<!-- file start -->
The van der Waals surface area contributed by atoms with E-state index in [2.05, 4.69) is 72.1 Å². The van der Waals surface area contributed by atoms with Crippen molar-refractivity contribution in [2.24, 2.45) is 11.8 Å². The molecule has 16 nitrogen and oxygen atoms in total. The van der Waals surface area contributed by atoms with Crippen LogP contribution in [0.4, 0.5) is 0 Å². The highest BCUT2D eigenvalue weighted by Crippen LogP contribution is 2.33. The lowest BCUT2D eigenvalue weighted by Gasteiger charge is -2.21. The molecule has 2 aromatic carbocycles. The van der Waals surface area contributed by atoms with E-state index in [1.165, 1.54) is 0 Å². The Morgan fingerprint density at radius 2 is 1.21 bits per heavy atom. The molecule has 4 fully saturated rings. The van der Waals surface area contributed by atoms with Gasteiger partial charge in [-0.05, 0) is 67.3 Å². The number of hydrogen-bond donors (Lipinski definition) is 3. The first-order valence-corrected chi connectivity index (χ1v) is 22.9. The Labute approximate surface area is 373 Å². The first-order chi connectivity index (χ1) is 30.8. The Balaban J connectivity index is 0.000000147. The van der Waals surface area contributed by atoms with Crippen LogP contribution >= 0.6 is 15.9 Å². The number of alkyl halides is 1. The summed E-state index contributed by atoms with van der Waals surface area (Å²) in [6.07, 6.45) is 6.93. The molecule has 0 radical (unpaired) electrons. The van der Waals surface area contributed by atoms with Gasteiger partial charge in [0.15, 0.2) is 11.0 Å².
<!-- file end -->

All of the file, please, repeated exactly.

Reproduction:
The van der Waals surface area contributed by atoms with E-state index in [2.05, 4.69) is 72.1 Å². The van der Waals surface area contributed by atoms with Crippen molar-refractivity contribution in [2.24, 2.45) is 11.8 Å². The molecule has 16 nitrogen and oxygen atoms in total. The van der Waals surface area contributed by atoms with Crippen LogP contribution in [0.4, 0.5) is 0 Å². The highest BCUT2D eigenvalue weighted by Crippen LogP contribution is 2.33. The lowest BCUT2D eigenvalue weighted by Gasteiger charge is -2.21. The molecule has 2 aromatic carbocycles. The van der Waals surface area contributed by atoms with E-state index in [1.165, 1.54) is 0 Å². The Morgan fingerprint density at radius 2 is 1.21 bits per heavy atom. The molecule has 4 fully saturated rings. The van der Waals surface area contributed by atoms with Gasteiger partial charge in [-0.05, 0) is 67.3 Å². The number of hydrogen-bond donors (Lipinski definition) is 3. The first-order valence-corrected chi connectivity index (χ1v) is 22.9. The Labute approximate surface area is 373 Å². The first-order chi connectivity index (χ1) is 30.8. The Balaban J connectivity index is 0.000000147. The van der Waals surface area contributed by atoms with Crippen LogP contribution >= 0.6 is 15.9 Å². The number of alkyl halides is 1. The summed E-state index contributed by atoms with van der Waals surface area (Å²) in [6.07, 6.45) is 6.93. The molecule has 0 radical (unpaired) electrons. The van der Waals surface area contributed by atoms with Gasteiger partial charge in [0.15, 0.2) is 11.0 Å².